The average time taken for Australian businesses to pay their invoices has fallen to the lowest level since the third quarter of 2007, in signs that operating conditions have strengthened this year and the business sector's cash position is improving.
According to Dun & Bradstreet's Trade Payments Analysis, businesses settled their accounts in an average of 51.7 days during Q3 2014, with the proportion of invoices paid within standard terms (1-30 days) lifting to 54 per cent.
According to Gareth Jones, CEO of Dun & Bradstreet Australia & New Zealand, the steady improvement in invoice payment times since the global financial crisis is reflective of a gradual recuperation in the business sector.
"While acknowledging some seasonality, these latest numbers should be read positively for corporate cash flow; with the average time taken for invoices to be paid reaching the fastest rate in seven years, and dropping to nearly a week faster than the 2009 peak," Mr Jones said.
"Cashflow is on ongoing concern for businesses of all sizes, and a key factor in their ability to manage is the speed in which they get paid.
"This trend for faster payments is helping move money into the hands of business owners earlier and, in turn, helps them cover their expenses, pay their suppliers, invest in the growth of their business and more broadly, circulate more money in the economy.
"Despite this positive trend, at more than 50 days the Australian payment cycle is relatively slow; being 11 days later than in New Zealand," Mr Jones added.
All sectors included in D&B's Trade Payments Analysis saw improvements in the time taken to settle invoices, with the fishing industry paying bills the fastest, at an average of 45.4 days, down from 50.8 days a year earlier. At 48.4 days, the services sector was the second fastest to pay its invoices, followed by the agriculture industry at 48.9 days.
Businesses operating in the finance, insurance and real estate sector were the slowest to settle their accounts, taking an average of 54 days; a flat result compared to the year before. At 53.3 days, the mining industry took the second-longest amount of time to pay its invoices during the third quarter of the year.
Despite a late-paying mining industry and signs the economic performance in Western Australia is slowing, businesses operating in the west recorded the fastest average payment times (48.2 days), followed by South Australia (49.4 days) and the Northern Territory (49.6 days). The ACT was the nation's slowest paying region, at an average of 54 days, followed by New South Wales (53.9 days).
Across the country, big business continued to take the longest time to pay invoices. Despite a three-day improvement on Q3 2013, companies with more than 500 staff made their payments in an average of 52.8 days. The fastest were those businesses with between 50-199 employees, which paid their bills in an average of 44.6 days.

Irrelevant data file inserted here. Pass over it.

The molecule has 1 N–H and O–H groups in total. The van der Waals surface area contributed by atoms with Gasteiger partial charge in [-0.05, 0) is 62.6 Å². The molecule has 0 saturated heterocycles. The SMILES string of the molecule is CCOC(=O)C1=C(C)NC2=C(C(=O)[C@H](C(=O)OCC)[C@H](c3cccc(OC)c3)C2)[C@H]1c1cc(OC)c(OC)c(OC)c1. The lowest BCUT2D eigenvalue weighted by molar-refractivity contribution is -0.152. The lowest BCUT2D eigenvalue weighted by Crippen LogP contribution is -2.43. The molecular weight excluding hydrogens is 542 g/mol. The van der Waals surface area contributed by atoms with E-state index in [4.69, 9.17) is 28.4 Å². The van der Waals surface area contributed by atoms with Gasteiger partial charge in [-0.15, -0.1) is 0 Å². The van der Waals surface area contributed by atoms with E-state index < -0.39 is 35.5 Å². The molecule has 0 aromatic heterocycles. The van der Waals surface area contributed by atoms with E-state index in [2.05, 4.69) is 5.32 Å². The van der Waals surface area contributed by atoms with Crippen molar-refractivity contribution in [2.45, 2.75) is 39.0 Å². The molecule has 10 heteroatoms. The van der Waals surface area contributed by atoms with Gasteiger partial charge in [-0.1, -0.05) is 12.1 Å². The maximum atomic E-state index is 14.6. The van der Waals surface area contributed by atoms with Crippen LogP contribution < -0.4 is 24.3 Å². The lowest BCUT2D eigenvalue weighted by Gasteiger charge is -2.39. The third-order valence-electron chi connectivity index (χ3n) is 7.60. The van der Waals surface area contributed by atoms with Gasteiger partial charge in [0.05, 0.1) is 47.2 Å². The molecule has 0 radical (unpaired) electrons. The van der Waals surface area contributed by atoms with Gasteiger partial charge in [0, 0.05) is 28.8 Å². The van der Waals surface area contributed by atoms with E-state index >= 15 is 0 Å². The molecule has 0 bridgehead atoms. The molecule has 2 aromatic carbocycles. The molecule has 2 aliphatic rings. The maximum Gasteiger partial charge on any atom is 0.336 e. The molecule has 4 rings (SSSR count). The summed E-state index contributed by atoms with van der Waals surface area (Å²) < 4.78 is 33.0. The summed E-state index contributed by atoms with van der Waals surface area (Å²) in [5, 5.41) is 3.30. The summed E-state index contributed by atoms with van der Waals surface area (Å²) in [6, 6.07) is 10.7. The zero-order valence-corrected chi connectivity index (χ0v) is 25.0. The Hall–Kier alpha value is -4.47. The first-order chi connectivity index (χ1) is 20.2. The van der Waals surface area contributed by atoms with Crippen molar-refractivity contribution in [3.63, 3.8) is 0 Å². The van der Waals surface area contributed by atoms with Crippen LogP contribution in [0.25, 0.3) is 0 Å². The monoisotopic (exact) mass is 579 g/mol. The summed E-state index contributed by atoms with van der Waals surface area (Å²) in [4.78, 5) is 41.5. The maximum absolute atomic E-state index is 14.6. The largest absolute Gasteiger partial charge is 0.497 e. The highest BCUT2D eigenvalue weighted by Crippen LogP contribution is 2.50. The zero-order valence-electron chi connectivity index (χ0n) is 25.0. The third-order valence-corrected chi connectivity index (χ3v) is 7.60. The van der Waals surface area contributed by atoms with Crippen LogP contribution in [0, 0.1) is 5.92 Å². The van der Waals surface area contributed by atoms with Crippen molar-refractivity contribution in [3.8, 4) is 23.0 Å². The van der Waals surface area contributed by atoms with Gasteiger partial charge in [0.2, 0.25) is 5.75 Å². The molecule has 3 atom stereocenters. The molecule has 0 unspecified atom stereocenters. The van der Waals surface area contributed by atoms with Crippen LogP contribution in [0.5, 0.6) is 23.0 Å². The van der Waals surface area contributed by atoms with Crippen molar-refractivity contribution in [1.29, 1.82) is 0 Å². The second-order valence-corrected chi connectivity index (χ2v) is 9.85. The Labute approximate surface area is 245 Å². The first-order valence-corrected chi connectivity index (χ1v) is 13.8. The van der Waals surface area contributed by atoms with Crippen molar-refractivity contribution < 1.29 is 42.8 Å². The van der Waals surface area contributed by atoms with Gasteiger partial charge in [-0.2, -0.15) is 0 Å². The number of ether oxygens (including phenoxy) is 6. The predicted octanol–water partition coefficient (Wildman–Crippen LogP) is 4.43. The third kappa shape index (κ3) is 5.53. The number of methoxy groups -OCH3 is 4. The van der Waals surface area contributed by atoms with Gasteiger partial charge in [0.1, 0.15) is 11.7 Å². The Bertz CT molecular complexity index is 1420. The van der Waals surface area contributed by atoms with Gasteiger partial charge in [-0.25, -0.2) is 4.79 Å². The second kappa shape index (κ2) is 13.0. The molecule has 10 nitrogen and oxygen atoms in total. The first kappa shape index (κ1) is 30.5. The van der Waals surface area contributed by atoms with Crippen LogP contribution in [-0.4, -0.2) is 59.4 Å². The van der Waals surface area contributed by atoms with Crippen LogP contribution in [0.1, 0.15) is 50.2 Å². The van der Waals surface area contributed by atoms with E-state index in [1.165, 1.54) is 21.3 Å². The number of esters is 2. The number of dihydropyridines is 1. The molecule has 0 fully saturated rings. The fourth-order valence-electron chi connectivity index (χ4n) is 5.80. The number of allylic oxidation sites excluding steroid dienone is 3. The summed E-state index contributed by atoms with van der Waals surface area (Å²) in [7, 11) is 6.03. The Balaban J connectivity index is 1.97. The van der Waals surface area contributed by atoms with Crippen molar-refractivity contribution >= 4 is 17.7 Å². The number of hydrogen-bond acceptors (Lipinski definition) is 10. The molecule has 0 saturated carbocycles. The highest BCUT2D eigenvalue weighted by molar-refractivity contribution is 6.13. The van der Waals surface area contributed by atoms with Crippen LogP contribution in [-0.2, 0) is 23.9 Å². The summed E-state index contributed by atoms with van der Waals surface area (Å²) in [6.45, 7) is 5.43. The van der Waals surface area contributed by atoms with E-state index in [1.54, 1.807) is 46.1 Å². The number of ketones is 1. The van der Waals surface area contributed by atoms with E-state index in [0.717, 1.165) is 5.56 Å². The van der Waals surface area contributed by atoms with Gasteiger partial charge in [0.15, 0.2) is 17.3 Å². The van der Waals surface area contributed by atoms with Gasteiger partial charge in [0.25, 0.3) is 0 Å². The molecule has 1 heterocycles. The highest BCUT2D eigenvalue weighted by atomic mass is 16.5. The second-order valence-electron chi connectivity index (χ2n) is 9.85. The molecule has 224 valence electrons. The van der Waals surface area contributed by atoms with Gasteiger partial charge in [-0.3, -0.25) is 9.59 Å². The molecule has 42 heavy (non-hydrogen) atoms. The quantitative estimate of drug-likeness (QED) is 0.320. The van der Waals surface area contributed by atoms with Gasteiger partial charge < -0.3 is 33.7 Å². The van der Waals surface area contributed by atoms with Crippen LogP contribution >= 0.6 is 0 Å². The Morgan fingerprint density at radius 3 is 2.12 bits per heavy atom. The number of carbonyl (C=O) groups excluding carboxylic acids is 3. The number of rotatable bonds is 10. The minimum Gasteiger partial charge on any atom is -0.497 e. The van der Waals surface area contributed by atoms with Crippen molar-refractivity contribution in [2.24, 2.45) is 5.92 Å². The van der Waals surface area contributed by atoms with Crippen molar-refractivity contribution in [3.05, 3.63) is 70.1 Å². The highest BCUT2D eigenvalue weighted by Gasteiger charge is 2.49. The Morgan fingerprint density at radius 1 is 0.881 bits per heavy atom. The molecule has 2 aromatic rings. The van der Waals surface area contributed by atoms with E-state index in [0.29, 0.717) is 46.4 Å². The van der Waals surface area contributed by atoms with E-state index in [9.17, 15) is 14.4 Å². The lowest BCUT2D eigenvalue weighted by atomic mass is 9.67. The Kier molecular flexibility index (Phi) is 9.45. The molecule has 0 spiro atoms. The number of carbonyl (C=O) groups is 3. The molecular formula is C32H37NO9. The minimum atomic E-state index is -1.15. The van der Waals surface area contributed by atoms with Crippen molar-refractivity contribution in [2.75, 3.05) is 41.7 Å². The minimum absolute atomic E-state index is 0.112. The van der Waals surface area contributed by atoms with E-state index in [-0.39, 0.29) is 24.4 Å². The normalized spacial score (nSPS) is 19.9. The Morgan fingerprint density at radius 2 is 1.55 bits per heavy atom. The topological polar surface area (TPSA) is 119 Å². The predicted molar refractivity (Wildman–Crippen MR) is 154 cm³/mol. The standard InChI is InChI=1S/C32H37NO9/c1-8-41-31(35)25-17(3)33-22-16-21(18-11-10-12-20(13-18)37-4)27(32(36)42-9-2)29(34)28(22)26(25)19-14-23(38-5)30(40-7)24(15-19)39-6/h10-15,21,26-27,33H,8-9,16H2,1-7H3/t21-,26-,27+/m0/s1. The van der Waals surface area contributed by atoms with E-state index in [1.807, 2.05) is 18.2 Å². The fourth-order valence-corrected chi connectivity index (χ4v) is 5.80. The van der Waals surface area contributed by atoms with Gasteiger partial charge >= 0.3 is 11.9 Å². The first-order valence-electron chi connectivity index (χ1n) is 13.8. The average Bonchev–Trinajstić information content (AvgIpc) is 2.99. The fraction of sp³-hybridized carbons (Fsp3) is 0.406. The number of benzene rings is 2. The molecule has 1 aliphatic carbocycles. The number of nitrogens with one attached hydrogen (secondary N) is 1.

According to Stephen Koukoulas, Economic Advisor to Dun & Bradstreet, the trade payments data suggests that business cashflow has improved.
"The time taken for firms to pay their bills has dropped to a seven-year low, with the proportion that pays on time increasing to 54 per cent. This indicates that low interest rates and favourable underlying economic conditions are providing support to business finances.
"The Trade Payments Analysis suggests the RBA is still some way from adjusting interest rates as it juggles good news from the corporate sector with uncertain global conditions and signs of rising financial stress from consumers," Mr Koukoulas added.
About Trade Payments Analysis
Business-to-business payment information is a highly predictive data set and a critical element in credit risk scores and business failures forecasting.
The distinct advantage of trade information over other forms of company data is its ability to provide insight into current performance. Company financials, which are considered to be critical to effective decision making, are reported relatively infrequently and as a consequence, organisations may be required to make decisions using data that is up to 12-months old. Conversely, because trade information is reported monthly, it reveals how an organisation is paying its existing obligation.
Trade data is also effective across all business sizes, being the most predictive element in SME scores and the second most predictive (behind financials) in other credit scores. The predictive nature of trade data combined with its timely availability enables businesses to properly assess credit risk.
This includes the identification of both high and low risk customers, thereby enabling firms to minimise the risk of late payments and bad debts and identify the good credit accounts that will create long-term, profitable credit relationships.